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View Poll Results: What is the minimum distance you should keep from other fishermen?

Voters
59. You may not vote on this poll
  • If you can see me, you're too close.

    7 11.86%
  • 100 yards or more

    5 8.47%
  • 50 to 100 yards

    13 22.03%
  • 30 - 50 yards

    13 22.03%
  • At least one fishing hole away.

    10 16.95%
  • If you're not in my backcast, you're fine.

    11 18.64%
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Results 1 to 10 of 21

Thread: How close is too close?

  1. #1
    Join Date
    Feb 2009
    Location
    Parker CO
    Posts
    286
    Blog Entries
    6

    Default How close is too close?

    We have all experienced the joy of having a river to oursleves, and we have all probably had a close encounter with another fisherman who crowded us just a bit too much. The question is, what do you feel is the appropriate amount of space to keep between you and other fly fishers? What is proper etiquette in this case?

  2. #2

    Default Re: How close is too close?

    We do alot of guiding on our home waters with a Driftboat as well as wading, we like to give the other Anglers a good 75 to 100ft. I think common sense should be used in most cases but some folks don't know how to be kind or respectful! I see this all the time!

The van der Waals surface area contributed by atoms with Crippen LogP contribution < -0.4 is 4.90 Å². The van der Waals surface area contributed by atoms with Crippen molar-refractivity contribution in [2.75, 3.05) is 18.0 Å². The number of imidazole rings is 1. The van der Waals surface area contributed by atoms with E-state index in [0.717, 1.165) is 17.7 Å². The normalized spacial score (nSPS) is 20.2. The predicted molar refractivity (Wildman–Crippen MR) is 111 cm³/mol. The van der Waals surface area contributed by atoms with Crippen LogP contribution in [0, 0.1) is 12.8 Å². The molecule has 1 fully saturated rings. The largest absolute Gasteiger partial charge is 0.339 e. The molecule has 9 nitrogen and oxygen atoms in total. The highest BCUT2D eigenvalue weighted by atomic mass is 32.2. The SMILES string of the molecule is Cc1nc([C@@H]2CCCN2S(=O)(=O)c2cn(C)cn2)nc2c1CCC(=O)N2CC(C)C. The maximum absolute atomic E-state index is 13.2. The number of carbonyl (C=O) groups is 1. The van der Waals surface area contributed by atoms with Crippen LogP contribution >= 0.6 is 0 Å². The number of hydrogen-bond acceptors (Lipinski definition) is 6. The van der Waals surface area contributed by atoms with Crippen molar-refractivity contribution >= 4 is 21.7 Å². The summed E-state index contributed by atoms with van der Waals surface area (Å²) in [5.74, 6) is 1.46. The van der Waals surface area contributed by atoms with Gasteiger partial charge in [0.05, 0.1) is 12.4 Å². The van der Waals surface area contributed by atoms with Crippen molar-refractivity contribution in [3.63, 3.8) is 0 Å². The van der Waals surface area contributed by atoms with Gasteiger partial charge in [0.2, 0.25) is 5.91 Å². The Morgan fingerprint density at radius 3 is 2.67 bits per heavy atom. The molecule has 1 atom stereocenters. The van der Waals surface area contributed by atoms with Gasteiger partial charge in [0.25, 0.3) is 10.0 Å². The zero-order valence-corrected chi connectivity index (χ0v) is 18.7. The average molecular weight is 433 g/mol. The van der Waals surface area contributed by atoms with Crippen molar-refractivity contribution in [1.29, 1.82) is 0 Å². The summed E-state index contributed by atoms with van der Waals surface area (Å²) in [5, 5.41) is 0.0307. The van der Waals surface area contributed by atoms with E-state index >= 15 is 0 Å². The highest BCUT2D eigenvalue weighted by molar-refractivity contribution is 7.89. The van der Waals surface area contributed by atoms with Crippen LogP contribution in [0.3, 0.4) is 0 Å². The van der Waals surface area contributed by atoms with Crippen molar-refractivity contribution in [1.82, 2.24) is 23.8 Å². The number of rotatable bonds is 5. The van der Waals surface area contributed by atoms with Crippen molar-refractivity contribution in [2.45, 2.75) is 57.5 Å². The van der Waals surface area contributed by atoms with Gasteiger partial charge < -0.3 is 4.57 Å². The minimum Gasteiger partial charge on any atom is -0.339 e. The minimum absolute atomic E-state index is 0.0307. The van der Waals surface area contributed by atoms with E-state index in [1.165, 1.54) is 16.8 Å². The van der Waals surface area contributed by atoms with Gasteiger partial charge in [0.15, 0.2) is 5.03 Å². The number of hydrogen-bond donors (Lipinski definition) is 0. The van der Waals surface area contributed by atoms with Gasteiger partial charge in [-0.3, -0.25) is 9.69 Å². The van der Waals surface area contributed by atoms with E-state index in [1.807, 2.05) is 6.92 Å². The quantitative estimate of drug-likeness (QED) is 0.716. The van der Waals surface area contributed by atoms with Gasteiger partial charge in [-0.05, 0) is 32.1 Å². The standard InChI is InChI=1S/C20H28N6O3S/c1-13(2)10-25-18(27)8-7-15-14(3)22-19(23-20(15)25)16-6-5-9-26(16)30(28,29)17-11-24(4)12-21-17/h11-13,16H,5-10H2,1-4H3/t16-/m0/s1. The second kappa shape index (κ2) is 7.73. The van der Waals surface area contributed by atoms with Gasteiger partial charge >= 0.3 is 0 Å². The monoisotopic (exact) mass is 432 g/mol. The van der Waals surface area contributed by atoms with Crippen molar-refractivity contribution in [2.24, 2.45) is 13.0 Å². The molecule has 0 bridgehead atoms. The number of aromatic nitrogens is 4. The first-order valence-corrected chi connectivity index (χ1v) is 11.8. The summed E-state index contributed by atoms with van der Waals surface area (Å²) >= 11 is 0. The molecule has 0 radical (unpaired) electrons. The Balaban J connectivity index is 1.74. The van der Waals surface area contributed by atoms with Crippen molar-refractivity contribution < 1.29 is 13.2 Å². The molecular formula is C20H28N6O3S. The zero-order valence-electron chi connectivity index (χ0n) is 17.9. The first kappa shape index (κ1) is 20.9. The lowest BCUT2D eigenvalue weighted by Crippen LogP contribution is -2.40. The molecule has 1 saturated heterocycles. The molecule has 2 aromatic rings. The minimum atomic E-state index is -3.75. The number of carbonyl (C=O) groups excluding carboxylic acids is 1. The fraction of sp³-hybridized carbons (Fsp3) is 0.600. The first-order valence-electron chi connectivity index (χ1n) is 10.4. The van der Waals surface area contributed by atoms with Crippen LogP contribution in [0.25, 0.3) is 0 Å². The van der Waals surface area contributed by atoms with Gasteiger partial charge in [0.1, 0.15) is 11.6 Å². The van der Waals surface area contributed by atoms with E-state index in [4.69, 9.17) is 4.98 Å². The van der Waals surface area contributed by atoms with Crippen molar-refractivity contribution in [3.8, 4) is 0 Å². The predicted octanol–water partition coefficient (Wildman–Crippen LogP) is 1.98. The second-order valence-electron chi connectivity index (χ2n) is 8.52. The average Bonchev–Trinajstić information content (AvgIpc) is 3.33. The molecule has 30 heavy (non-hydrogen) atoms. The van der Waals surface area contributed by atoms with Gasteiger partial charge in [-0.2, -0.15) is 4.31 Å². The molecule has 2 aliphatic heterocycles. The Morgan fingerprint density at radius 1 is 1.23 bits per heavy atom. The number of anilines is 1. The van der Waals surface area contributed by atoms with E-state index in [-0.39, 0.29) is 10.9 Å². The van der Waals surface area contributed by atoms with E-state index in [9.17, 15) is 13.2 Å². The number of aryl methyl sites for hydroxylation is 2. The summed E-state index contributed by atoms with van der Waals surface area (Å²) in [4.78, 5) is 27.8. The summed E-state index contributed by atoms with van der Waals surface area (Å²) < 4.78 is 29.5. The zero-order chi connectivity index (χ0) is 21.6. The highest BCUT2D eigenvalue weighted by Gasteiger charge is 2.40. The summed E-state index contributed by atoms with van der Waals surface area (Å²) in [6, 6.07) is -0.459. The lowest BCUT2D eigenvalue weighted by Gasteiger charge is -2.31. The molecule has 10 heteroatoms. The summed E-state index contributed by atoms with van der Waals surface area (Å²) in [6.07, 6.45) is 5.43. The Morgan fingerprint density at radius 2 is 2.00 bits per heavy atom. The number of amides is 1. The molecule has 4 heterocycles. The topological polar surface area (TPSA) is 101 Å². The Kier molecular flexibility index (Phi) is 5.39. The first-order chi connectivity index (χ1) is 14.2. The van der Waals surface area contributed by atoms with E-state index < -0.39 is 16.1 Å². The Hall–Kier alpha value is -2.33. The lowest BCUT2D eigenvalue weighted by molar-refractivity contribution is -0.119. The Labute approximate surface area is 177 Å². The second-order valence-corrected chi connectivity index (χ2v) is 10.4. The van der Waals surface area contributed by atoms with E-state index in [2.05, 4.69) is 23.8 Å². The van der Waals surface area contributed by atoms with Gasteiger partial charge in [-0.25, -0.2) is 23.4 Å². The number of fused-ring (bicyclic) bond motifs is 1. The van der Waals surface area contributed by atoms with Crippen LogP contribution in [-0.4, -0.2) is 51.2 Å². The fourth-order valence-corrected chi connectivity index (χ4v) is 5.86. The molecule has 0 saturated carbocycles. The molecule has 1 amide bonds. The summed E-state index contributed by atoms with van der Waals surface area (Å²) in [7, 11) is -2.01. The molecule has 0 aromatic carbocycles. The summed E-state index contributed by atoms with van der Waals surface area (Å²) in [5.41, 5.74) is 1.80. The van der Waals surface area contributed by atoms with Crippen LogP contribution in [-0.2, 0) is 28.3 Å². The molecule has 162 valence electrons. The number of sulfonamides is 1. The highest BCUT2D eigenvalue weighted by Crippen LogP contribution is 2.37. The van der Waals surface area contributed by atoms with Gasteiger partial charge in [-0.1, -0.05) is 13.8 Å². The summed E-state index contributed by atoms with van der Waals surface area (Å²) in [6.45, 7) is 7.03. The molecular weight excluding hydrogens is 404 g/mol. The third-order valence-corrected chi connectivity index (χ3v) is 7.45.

Lambster
    GeorgiaFlyGuide
    www.georgiaflyguide.com/
    Hello all! I've been looking for a flyfishing forum.........

  3. #3

    Default Re: How close is too close?

    It depends, I've gotten the evil eye when I came within sight of another angler out west yet stood shoulder-to-shoulder during steelhead runs in the midwest.
    My rule of thumb is to treat others as you would like to be treated.

  4. Default Re: How close is too close?

    Space should be where 2 fihing do not cast into each others area. But if a hundred anglers descend on a stream, then it will be elbow to elbow. That's why I avoid 'opening days.
    A friend told me in England, you fish a pool and move through it while the next fellow waits to follow you. Then after exiting, you return along the bank to re-enter the pool for another pass. Kind of cool.

  5. #5
    Join Date
    Nov 2008
    Location
    Parlin, NJ / Staten Island, NY
    Posts
    2,063

    Default Re: How close is too close?